In a jaw-dropping essay for her employer, The Wall Street Journal, alleged culture critic Joanne Kaufman proudly and candidly disabuses readers of any misconceptions they might have had regarding her qualifications for her job. She is not merely unqualified, but willfully, shamelessly, spectacularly unqualified. In a smug screed in which she admits to habitually walking out on Broadway shows at intermission, Kaufman reveals herself as lazy, arrogant, disrespectful of artists, and most crippling of all, to be afflicted by the attention span of the average Twitter addict.
“Don’t ask me what happened during the second acts of “Matilda,” “Kinky Boots,” “Pippin” and, reaching back a few seasons, “Boeing-Boeing” and “Billy Elliott, ” Kaufman boasts. “Really, I have no idea. But I am nothing if not cosmopolitan in my tastes, or distastes—French farces, English musicals set in gritty industrial cities, and American entertainments involving Charlemagne ’s Frankish kin.”
You can read her entire piece here; if the Journal doesn’t fire her, it is run by fools. “I’m of the “brevity is the soul of wit” school and of the belief that only a few bites are required to determine that you just don’t like a particular dish,” she happily admits. “My ideal night in the theater runs 90 minutes without an intermission (it is best not to put temptation in my path), which means that Shakespeare and I don’t tend to see a lot of each other.” This is the culture writer, remember. Yet she is admitting to membership in the lazy, sound-bite, bumper-sticker, multi-processing, distracted, ADD-addled public that has caused writers, playwrights, producers, book publishers, film-makers and song-writers to dumb down, redact, trivialize and simplify entertainment in an accelerating death cycle: plots don’t make sense, explosions start early, subtlety is forbidden, and no issue, thought or topic that can’t be fully explored in the time it takes to do a load of laundry is going can find its way on stage or screen. The Journal’s culture writer doesn’t have the time or interest to sit through King Lear, Hamlet, The Ice Man Cometh, or Death of a Salesman, or to view all of “Seven Samurai,” “A Man for All Seasons” or “Gettysburg”—hey, a movie about one of those short Civil War battles for Joanne, please: she’s got a 15 minute segment of “Robot Chicken” to catch. And why should she care if she’s rude and dismissive to writers, directors, designers and actors, reducing their craft to the equivalent of speed dating? She’s not paying for it:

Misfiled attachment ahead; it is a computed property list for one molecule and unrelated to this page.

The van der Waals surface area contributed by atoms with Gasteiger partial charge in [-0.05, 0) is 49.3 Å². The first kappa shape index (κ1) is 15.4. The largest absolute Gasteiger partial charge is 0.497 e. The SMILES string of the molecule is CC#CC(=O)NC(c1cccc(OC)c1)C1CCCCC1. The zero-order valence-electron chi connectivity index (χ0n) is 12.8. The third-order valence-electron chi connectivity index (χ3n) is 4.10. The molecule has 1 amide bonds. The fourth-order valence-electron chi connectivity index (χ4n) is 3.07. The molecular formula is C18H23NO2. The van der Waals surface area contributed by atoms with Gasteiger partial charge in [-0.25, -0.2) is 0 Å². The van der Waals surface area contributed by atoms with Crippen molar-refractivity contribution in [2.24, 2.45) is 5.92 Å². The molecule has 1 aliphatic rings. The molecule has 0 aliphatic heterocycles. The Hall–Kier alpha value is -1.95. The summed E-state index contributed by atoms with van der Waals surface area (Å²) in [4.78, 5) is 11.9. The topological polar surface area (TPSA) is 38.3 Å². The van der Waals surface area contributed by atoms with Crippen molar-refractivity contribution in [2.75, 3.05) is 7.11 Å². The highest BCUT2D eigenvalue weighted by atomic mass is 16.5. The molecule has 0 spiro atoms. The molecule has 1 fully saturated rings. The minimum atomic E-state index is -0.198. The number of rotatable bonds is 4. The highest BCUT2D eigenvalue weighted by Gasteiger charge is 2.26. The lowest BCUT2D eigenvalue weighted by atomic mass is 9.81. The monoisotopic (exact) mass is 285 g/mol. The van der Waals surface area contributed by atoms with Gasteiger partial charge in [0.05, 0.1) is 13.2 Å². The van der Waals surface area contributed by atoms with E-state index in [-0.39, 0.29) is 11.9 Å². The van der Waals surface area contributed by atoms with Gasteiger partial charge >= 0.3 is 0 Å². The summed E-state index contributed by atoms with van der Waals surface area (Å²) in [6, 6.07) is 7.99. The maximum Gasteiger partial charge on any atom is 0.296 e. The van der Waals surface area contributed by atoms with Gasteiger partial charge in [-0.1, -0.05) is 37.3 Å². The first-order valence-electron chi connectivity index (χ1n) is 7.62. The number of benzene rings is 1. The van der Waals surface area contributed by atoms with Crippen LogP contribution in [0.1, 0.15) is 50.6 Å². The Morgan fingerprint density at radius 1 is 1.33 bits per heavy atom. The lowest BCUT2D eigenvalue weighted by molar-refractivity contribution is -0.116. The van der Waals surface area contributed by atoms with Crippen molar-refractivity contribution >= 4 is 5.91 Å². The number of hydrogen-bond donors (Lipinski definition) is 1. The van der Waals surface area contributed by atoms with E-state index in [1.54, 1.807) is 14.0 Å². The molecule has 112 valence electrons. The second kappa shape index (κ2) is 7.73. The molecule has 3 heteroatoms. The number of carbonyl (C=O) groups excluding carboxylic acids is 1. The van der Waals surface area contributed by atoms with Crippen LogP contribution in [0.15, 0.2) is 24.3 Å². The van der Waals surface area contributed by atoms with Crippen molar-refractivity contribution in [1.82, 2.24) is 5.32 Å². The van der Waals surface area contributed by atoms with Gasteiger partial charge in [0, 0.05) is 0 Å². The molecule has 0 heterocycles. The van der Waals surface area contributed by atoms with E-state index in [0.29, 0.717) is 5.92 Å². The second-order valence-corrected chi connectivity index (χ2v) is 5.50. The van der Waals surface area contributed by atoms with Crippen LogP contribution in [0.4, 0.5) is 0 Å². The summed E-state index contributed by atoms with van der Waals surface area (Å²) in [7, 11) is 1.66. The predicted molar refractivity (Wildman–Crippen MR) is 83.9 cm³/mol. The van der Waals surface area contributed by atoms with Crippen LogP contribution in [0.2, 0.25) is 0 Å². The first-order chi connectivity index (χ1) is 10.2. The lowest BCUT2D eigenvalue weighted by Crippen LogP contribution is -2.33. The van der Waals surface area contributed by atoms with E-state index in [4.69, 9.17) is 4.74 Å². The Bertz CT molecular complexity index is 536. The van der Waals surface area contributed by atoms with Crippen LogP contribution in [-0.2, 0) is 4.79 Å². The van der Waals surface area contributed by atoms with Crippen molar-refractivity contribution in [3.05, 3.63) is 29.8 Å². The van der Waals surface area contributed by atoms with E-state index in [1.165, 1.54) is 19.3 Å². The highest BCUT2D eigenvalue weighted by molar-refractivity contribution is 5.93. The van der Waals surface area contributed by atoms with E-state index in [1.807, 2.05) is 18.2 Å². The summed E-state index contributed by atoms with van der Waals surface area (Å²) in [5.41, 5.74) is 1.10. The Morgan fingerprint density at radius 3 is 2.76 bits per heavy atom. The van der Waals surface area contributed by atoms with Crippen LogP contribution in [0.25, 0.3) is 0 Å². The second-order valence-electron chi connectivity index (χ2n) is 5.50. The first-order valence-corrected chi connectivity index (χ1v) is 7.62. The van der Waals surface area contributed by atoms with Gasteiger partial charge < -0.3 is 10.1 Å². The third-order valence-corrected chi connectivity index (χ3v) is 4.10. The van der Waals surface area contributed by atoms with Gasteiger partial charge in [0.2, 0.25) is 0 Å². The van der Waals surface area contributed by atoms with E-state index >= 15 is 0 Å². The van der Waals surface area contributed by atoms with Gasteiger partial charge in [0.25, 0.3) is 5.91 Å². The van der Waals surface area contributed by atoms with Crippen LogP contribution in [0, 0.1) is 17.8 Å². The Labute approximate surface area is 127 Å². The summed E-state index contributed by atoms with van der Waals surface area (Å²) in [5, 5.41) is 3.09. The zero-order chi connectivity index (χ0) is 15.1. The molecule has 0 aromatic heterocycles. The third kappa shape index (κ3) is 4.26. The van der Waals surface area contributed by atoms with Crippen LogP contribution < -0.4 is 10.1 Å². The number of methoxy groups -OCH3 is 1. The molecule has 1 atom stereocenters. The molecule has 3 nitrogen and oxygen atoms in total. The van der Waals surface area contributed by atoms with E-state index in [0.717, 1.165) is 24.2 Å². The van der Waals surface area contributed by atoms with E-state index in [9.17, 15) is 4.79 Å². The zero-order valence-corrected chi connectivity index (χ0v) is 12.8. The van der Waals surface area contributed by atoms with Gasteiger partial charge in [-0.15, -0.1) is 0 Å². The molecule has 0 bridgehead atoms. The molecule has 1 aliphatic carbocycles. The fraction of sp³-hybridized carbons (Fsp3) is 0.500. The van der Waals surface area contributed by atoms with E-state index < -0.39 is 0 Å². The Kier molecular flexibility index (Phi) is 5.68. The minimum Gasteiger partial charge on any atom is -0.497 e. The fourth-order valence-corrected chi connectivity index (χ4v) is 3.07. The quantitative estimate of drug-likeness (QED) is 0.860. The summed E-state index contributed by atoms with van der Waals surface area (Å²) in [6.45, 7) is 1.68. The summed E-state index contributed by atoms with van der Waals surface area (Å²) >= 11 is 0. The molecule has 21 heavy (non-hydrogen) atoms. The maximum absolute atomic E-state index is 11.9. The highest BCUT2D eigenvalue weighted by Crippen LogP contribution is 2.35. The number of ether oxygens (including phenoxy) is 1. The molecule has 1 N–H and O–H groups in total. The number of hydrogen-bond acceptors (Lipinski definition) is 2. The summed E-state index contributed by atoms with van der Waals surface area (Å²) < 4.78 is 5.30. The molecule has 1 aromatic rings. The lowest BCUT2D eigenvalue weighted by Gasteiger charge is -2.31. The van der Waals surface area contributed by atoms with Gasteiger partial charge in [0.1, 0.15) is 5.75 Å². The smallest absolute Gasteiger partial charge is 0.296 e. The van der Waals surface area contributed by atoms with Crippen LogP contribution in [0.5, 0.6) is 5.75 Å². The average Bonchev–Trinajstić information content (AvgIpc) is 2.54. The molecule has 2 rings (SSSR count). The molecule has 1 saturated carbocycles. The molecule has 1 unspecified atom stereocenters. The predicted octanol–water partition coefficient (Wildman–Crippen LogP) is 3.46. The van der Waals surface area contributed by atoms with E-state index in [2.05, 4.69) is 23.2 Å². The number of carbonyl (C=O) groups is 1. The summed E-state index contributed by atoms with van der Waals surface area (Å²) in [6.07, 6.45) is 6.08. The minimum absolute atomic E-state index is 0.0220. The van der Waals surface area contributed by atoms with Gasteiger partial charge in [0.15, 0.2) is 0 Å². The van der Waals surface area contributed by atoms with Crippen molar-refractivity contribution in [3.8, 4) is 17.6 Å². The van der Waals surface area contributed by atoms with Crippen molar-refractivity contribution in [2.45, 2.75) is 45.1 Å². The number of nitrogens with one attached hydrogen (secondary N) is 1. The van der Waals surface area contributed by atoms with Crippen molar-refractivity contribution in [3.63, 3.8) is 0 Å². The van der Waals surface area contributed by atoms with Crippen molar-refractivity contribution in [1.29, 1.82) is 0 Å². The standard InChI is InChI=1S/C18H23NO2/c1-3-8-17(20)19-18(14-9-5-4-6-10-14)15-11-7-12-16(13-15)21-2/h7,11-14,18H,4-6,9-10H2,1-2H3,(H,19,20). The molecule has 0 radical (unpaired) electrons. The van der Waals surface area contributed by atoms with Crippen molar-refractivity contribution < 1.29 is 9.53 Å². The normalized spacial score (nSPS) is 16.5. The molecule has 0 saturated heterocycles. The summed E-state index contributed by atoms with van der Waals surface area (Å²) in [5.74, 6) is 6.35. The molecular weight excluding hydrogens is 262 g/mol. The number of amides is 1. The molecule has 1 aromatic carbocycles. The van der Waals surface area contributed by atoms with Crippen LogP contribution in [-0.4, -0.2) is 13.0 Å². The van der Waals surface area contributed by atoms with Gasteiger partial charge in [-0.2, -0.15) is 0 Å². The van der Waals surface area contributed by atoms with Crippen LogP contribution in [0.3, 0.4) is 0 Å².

“I’m privileged and I know it. Because of my profession, I get a pair of free tickets to many entertainments: theater, movies, concerts, opera. If I leave at halftime I lose nothing, say friends who, using logic that befuddles me, feel they need to stay until the end of a show they abhor in the name of getting their money’s worth.”
Nothing except half the artistic product that she was given the tickets to experience. (Could this be why all of James Lapine’s books for Stephen Sondheim shows have great first acts and then crash into incoherence and boredom in the second? To keep philistines-in-culture-critic-clothing like Kaufman hanging around until the final curtain? Well, at least that’s an explanation.)